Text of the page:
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Analysis. Even if the letter demanding President Xi Jinping’s resignation is legitimate, it likely will have little effect.

What the Xi letter tells us about the future of China

The letter demanding Chinese President and Communist Party Secretary Xi Jinping to resign, and the aftermath of arrests and detentions, indicate a struggle within the Beijing leadership to homogenize the party around a No. 1 who has proven himself more centralizing than most of his predecessors.

It signals that the public infighting of the Bo Xilai scandal is still there, dormant and ready to flare at any show of weakness. Xi is just as willing to reward loyalists as he is to eliminate rivals, and the impression is that he will try to further consolidate his position.

The letter’s anonymous signatories added to their message some macabre warnings related to the physical safety of Xi and his family, which raises doubts about the veracity of the text. But, to take it at face value, as a letter from angry party factions, the letter blames Xi for three problems: the economic disaster caused by a stock market crash; an overly aggressive foreign policy that provokes the United States into a more dangerous stance (thus abandoning the foreign policy of Deng Xiaoping, which aimed to hide China’s power in the form of a more subtle and accommodating diplomacy); and Xi’s personality cult that could eradicate the “collegial leadership” of the party.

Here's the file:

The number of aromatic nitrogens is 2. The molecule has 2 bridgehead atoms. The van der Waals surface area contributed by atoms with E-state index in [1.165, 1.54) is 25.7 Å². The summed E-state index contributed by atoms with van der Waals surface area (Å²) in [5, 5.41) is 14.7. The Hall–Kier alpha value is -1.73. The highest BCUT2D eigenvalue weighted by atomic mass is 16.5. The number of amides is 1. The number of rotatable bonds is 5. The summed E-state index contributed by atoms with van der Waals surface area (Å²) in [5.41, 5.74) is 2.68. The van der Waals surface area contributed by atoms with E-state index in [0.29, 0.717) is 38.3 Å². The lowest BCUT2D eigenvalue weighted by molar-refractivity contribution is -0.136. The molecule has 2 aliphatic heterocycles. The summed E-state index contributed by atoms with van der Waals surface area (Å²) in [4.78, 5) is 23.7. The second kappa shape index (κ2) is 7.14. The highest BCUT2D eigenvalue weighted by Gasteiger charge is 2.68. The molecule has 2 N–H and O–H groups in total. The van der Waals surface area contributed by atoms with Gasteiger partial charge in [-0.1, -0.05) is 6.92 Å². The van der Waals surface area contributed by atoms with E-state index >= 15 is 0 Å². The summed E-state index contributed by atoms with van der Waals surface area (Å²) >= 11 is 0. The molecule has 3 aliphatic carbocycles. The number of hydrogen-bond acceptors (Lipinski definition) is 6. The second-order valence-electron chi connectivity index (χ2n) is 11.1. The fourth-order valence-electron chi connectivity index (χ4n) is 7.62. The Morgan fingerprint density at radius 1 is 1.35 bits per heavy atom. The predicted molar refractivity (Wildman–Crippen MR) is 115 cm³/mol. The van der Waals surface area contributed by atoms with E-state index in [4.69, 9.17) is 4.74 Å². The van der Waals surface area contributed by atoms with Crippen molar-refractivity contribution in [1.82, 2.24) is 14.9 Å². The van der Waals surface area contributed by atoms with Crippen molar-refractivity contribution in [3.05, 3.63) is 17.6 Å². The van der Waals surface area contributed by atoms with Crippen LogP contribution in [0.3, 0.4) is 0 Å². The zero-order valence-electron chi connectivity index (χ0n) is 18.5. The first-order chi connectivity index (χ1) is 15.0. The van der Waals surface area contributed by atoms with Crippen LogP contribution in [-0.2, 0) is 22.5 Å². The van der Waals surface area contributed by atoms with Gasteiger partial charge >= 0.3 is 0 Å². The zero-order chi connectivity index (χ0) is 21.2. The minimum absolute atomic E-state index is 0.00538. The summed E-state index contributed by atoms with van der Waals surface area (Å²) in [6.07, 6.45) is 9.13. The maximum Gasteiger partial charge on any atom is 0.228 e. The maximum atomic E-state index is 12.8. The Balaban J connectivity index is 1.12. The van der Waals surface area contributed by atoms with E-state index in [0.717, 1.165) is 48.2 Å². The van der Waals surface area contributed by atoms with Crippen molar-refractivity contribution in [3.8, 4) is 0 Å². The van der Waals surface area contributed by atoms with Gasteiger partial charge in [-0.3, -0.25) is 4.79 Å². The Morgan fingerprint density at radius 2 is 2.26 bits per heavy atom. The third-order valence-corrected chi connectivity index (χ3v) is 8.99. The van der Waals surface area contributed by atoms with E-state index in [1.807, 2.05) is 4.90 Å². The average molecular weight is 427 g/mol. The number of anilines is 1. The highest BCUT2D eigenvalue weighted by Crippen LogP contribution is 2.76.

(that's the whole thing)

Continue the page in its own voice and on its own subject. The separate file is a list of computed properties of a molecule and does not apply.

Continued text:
The “loyal party members,” however, seem to wield little power. In previous cross-cutting messages that emerged publicly in China, very few have come from powerful internal pressure groups capable of an ambush or reforms. But moreover, the letter appears full of conservatism and a desire to maintain the status quo. Given the rising path of China, the wishes of those who wrote the letter seem destined to succumb to history.

The more interesting reading of this letter is that it demonstrates the ways that those who oppose the president are able to subvert the dominance of the Chinese information system, which is even more subject to power now than in the past. That they are now arming themselves with alternative tools helps explain the recent intensification of efforts from Beijing to manage consensus.

Xi Jinping recently visited the headquarters of the Chinese news agency, Xinhua, citing the need for “party loyalty” and stressing a more general need for the media to function as a government propaganda tool. In general, most experts and average Chinese already regard the press as a propaganda tool. But the Chinese leader today desires a press that actively supports the regime’s narrative.

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